STRESS 101: What it is, How it effects your body, and How to manage it!
Stress is the nonspecific response of the body to any demand made upon it which requires the body to adapt, and is an automatic and immediate response. Frightening stressful experiences can result in PTSD or anxiety conditions.
- Stress can be positive and motivating (called Eustress) or it can be negative and an obstacle (Distress).
- Stress can be short term or it can be chronic, which can then exceed our physical adaptive capacity and lead to health and emotional problems.
The Stress Response occurs in stages:
- Alarm (awareness of possible stressor and identification of threat)
- Resistance (adaptation occurs and either the stressor is resolved and the body returns to homeostasis OR stress continues and resources are depleted creating Exhaustion)
- Exhaustion (demands of stress exceed individual’s ability to adapt and functioning declines resulting in mental or physical symptoms).
This response has many biological and chemical components which will not be described in detail here, however it is important to know the basics! Biologically our bodies react to stress by producing hormones (adrenaline, cortisol etc.) that trigger our survival response and tell our bodies to “fight or flee”. Our bodies begin to take action to protect themselves through a whole series of physical reactions (quickened heartbeat, faster breathing, tensed muscles etc.) that will allow us to either “fight or flee” for survival. Chronic stress can tire the body and can cause physical difficulties (like adrenal fatigue), making it important to understand and manage stress. For a full description of the biological and chemical aspects of stress please look here. (Biology of stress) (Adrenal Fatigue)
Stress Symptoms include:
- Physical (increased BP, HR, respirations, somatic symptoms, decreased immune response)
- Mental (decreased concentration, comprehension, and memory)
- Emotional (fear, anxiety, depression, fatigue)
- Behavioral (irritability, withdrawal, violence, substance use)
Stress can lead to many concerns of the mind, body, and spirit as well as interfere with daily life.
Stress Causes are internal or external “triggers”
- External stressors include: physical environment, social interactions, organizational limitations, major life events, and daily hassles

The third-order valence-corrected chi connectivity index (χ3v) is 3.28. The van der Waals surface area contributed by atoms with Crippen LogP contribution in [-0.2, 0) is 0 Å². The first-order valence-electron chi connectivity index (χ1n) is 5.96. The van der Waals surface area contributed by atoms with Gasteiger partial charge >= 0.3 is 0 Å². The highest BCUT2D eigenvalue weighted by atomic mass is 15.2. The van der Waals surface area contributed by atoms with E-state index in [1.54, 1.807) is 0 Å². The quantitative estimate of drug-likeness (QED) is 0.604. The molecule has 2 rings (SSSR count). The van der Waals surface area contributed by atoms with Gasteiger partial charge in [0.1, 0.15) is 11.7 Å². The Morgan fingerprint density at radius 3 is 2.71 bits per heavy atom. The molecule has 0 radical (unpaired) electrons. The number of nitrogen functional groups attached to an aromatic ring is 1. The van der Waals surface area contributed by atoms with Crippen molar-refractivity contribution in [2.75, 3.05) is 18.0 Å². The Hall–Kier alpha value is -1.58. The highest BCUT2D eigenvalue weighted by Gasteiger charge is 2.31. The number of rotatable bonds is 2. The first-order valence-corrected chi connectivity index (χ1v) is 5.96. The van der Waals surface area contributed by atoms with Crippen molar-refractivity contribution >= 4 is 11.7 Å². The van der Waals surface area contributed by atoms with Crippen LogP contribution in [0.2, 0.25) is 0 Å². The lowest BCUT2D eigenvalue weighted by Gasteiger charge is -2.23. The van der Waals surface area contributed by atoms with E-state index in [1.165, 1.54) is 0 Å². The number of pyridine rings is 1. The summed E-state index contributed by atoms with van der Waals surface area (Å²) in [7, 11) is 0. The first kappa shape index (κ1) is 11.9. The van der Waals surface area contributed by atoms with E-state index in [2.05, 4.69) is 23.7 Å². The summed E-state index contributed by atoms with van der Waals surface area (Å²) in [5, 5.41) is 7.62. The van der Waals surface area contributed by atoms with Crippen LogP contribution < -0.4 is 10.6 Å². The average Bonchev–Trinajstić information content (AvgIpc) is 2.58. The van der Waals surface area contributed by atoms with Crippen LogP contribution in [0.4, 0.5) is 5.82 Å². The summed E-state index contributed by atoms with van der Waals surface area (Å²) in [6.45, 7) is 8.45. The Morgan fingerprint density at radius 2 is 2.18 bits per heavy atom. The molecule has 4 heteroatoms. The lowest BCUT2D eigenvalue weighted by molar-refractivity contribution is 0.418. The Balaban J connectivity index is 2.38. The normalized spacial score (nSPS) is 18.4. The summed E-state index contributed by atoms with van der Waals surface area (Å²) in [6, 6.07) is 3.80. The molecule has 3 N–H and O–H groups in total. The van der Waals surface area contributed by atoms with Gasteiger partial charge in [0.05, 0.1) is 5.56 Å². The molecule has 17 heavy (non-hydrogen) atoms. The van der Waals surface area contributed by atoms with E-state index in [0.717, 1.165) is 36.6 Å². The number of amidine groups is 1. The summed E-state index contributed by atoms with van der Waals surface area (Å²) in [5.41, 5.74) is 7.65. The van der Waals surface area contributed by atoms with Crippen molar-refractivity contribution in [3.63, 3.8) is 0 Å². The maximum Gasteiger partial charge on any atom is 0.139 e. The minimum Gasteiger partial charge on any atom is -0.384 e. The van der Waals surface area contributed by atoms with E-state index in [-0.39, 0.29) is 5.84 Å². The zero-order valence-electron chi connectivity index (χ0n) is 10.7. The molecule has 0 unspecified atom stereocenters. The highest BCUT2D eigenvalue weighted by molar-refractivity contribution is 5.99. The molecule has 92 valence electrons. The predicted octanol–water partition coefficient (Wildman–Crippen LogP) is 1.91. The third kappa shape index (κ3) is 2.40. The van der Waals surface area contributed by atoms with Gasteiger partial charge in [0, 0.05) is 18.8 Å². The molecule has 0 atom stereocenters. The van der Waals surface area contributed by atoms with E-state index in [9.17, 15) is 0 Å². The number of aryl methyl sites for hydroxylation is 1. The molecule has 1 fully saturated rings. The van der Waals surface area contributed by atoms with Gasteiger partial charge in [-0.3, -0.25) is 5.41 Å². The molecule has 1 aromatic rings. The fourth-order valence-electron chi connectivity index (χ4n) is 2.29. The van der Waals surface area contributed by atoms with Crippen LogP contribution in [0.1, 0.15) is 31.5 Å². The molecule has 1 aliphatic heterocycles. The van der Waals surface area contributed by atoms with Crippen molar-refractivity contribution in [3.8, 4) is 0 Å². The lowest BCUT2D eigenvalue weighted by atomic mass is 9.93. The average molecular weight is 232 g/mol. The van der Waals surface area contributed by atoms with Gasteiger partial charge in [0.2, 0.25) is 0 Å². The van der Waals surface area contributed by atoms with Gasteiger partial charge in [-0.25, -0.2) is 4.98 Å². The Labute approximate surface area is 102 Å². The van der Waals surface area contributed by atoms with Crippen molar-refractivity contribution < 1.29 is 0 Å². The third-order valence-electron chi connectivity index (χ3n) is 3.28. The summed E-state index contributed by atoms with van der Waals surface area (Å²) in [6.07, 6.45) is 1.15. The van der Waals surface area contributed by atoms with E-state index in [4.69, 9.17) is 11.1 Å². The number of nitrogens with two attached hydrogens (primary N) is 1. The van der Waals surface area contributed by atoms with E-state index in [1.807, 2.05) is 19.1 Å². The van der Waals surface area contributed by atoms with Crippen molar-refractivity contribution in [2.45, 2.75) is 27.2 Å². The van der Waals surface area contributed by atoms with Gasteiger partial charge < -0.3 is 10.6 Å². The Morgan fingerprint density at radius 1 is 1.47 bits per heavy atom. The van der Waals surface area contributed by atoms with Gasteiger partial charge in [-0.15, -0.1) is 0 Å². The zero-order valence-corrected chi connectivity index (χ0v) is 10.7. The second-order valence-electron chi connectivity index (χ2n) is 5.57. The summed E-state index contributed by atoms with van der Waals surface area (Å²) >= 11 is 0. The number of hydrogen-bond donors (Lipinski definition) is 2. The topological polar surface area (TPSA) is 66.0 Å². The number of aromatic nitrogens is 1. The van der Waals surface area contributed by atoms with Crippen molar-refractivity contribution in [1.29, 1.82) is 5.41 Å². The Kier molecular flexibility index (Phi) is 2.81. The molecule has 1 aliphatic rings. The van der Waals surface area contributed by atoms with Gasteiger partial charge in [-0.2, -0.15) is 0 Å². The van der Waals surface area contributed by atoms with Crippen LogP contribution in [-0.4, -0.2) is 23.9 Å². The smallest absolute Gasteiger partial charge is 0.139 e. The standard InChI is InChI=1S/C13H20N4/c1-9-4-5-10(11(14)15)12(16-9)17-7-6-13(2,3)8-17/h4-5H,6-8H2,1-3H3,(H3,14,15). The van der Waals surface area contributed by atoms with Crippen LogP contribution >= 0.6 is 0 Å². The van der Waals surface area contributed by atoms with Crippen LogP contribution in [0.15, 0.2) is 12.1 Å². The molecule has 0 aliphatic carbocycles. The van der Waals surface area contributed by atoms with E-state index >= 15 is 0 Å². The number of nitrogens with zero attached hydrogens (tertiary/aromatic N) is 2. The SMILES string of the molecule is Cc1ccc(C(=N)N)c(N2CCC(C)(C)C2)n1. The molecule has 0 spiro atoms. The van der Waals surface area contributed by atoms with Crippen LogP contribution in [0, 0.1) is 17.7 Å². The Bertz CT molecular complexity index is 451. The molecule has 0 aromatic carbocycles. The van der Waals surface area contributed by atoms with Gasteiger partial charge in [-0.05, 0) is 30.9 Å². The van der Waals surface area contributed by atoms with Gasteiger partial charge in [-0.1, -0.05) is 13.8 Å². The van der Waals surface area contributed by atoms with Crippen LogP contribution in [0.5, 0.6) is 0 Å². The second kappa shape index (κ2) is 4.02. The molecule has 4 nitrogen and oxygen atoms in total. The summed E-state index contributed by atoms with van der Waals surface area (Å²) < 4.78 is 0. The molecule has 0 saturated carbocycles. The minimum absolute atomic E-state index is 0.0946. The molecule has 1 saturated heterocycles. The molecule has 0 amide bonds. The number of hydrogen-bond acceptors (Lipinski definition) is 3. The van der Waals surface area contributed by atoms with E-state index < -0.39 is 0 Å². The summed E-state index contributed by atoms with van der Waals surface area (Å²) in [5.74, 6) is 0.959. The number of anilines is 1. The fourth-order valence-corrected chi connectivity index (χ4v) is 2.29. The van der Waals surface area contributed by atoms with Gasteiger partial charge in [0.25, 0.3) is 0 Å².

- Internal stressors include: lifestyle choices, negative self-talk or criticism, psychological defense mechanisms aka mind traps, or stressful personality traits
Take a look at your stressors, are they external to you and outside of your control, or are they internal?
How to manage stress:
Begin by doing the things that you know will help you feel better. Engage in self-care by doing things that you enjoy, make you feel good, and highlight your talents and uniqueness. This will decrease stress and increase self-esteem! Build your positive personal resources!
Create safety and security by making sure you have your basic self-care needs met such as getting enough sleep, eating nutritious food, decorating your space, staying hydrated, getting physical activity, attending to hygiene, managing your medical health, and having social support. Knowing that we can care for ourselves can help us trust in ourselves to manage whatever obstacles we face.
Have fun and take time for your hobbies. Learn something new, or build upon skills that you already have. Spend time with people who make you feel good about you and who will support you through hard times.
Relax! Pay attention to your needs and wants (body, mind, and heart), reward yourself for your efforts, meditate and use relaxation exercises, and make a point of treating yourself well EVERY DAY!
Find ways to express your emotions, use Mindfulness to be aware of your negative thoughts and their influence upon your emotions, and work to challenge and change thoughts to positive. Positivity exercises include writing in a gratitude journal, creating an ongoing positive affirmation list to recite, repeating a positive mantra (I am tough, I can handle anything), or engaging in self-compassion exercises (see self-compassion.org).
Change lifestyle habits: less caffeine, sugar, alcohol. Eat a well-balanced diet with lots of veggies and fruit. Eat less junk food. Eat slowly. Make meal time a special time. Exercise frequently and regularly. Get enough sleep. Relax and take time for leisure.
Change situations: manage time and finances, be assertive and set boundaries, work to problem solve, know when to leave a situation that is not worth the stress.
Change your thinking: Be positive, create opportunities out of problems, challenge negative and self-critical thoughts, have a sense of humor, increase self-compassion.
Anxiety and PTSD www.NIMH.com
Self-Esteem Workbook http://www.samhsa.org